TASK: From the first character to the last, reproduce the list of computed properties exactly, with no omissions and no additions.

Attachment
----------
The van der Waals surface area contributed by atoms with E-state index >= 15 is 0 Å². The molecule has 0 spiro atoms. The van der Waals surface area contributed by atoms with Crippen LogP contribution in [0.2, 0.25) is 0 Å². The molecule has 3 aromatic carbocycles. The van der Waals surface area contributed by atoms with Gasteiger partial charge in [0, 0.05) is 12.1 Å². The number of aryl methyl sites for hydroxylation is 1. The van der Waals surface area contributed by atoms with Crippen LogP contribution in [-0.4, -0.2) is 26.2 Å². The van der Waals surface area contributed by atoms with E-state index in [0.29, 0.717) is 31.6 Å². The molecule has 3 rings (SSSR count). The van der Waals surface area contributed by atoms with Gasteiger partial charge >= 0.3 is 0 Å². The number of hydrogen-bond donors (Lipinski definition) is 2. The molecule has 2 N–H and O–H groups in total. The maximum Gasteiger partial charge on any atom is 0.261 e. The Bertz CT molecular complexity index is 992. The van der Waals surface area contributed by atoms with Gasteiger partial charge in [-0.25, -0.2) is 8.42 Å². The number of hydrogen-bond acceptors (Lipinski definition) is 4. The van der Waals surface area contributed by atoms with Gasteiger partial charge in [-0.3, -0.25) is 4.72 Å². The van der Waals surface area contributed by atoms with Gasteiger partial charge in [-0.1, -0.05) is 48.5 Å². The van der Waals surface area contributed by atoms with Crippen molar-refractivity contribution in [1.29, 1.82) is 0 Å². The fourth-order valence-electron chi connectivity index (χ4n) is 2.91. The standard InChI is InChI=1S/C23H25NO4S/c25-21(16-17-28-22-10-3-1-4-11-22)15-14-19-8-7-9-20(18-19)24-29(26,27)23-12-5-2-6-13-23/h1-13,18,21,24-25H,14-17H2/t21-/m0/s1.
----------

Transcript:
The van der Waals surface area contributed by atoms with E-state index >= 15 is 0 Å². The molecule has 0 spiro atoms. The van der Waals surface area contributed by atoms with Crippen LogP contribution in [0.2, 0.25) is 0 Å². The molecule has 3 aromatic carbocycles. The van der Waals surface area contributed by atoms with Gasteiger partial charge in [0, 0.05) is 12.1 Å². The number of aryl methyl sites for hydroxylation is 1. The van der Waals surface area contributed by atoms with Crippen LogP contribution in [-0.4, -0.2) is 26.2 Å². The van der Waals surface area contributed by atoms with E-state index in [0.29, 0.717) is 31.6 Å². The molecule has 3 rings (SSSR count). The van der Waals surface area contributed by atoms with Gasteiger partial charge >= 0.3 is 0 Å². The number of hydrogen-bond donors (Lipinski definition) is 2. The molecule has 2 N–H and O–H groups in total. The maximum Gasteiger partial charge on any atom is 0.261 e. The Bertz CT molecular complexity index is 992. The van der Waals surface area contributed by atoms with Gasteiger partial charge in [-0.25, -0.2) is 8.42 Å². The number of hydrogen-bond acceptors (Lipinski definition) is 4. The van der Waals surface area contributed by atoms with Gasteiger partial charge in [-0.3, -0.25) is 4.72 Å². The van der Waals surface area contributed by atoms with Gasteiger partial charge in [-0.1, -0.05) is 48.5 Å². The van der Waals surface area contributed by atoms with Crippen molar-refractivity contribution in [1.29, 1.82) is 0 Å². The fourth-order valence-electron chi connectivity index (χ4n) is 2.91. The standard InChI is InChI=1S/C23H25NO4S/c25-21(16-17-28-22-10-3-1-4-11-22)15-14-19-8-7-9-20(18-19)24-29(26,27)23-12-5-2-6-13-23/h1-13,18,21,24-25H,14-17H2/t21-/m0/s1.